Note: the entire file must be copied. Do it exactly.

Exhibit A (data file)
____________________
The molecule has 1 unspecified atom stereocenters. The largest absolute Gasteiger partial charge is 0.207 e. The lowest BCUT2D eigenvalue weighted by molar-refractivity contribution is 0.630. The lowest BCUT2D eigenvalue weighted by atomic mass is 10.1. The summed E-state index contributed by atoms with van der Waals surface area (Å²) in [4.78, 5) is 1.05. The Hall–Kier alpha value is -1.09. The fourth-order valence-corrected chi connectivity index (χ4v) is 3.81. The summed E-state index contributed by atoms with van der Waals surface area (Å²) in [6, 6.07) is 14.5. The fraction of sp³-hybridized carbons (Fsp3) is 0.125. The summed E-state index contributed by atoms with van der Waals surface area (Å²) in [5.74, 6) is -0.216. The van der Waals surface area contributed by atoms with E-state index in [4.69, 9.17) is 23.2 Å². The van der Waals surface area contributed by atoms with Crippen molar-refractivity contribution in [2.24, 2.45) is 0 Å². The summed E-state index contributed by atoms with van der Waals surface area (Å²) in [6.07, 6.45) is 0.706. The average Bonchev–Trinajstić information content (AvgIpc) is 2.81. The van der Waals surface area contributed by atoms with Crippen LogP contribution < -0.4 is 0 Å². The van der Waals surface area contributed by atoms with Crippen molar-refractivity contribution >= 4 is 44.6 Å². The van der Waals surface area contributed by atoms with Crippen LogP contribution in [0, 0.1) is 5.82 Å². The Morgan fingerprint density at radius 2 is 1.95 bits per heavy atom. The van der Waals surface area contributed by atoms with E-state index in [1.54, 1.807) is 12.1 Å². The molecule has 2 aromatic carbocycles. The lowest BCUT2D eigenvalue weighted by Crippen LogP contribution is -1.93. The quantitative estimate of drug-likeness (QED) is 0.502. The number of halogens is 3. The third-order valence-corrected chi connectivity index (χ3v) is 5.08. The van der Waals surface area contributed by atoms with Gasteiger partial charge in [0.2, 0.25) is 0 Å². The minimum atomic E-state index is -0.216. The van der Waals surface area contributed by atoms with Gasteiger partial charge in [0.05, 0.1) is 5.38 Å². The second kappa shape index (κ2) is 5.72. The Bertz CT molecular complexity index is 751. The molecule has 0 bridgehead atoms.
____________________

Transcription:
The molecule has 1 unspecified atom stereocenters. The largest absolute Gasteiger partial charge is 0.207 e. The lowest BCUT2D eigenvalue weighted by molar-refractivity contribution is 0.630. The lowest BCUT2D eigenvalue weighted by atomic mass is 10.1. The summed E-state index contributed by atoms with van der Waals surface area (Å²) in [4.78, 5) is 1.05. The Hall–Kier alpha value is -1.09. The fourth-order valence-corrected chi connectivity index (χ4v) is 3.81. The summed E-state index contributed by atoms with van der Waals surface area (Å²) in [6, 6.07) is 14.5. The fraction of sp³-hybridized carbons (Fsp3) is 0.125. The summed E-state index contributed by atoms with van der Waals surface area (Å²) in [5.74, 6) is -0.216. The van der Waals surface area contributed by atoms with E-state index in [4.69, 9.17) is 23.2 Å². The van der Waals surface area contributed by atoms with Crippen molar-refractivity contribution in [2.24, 2.45) is 0 Å². The summed E-state index contributed by atoms with van der Waals surface area (Å²) in [6.07, 6.45) is 0.706. The average Bonchev–Trinajstić information content (AvgIpc) is 2.81. The van der Waals surface area contributed by atoms with Crippen LogP contribution < -0.4 is 0 Å². The van der Waals surface area contributed by atoms with Crippen molar-refractivity contribution >= 4 is 44.6 Å². The van der Waals surface area contributed by atoms with Crippen LogP contribution in [0, 0.1) is 5.82 Å². The Morgan fingerprint density at radius 2 is 1.95 bits per heavy atom. The van der Waals surface area contributed by atoms with E-state index in [1.54, 1.807) is 12.1 Å². The molecule has 2 aromatic carbocycles. The lowest BCUT2D eigenvalue weighted by Crippen LogP contribution is -1.93. The quantitative estimate of drug-likeness (QED) is 0.502. The number of halogens is 3. The third-order valence-corrected chi connectivity index (χ3v) is 5.08. The van der Waals surface area contributed by atoms with Gasteiger partial charge in [0.2, 0.25) is 0 Å². The minimum atomic E-state index is -0.216. The van der Waals surface area contributed by atoms with Gasteiger partial charge in [0.05, 0.1) is 5.38 Å². The second kappa shape index (κ2) is 5.72. The Bertz CT molecular complexity index is 751. The molecule has 0 bridgehead atoms.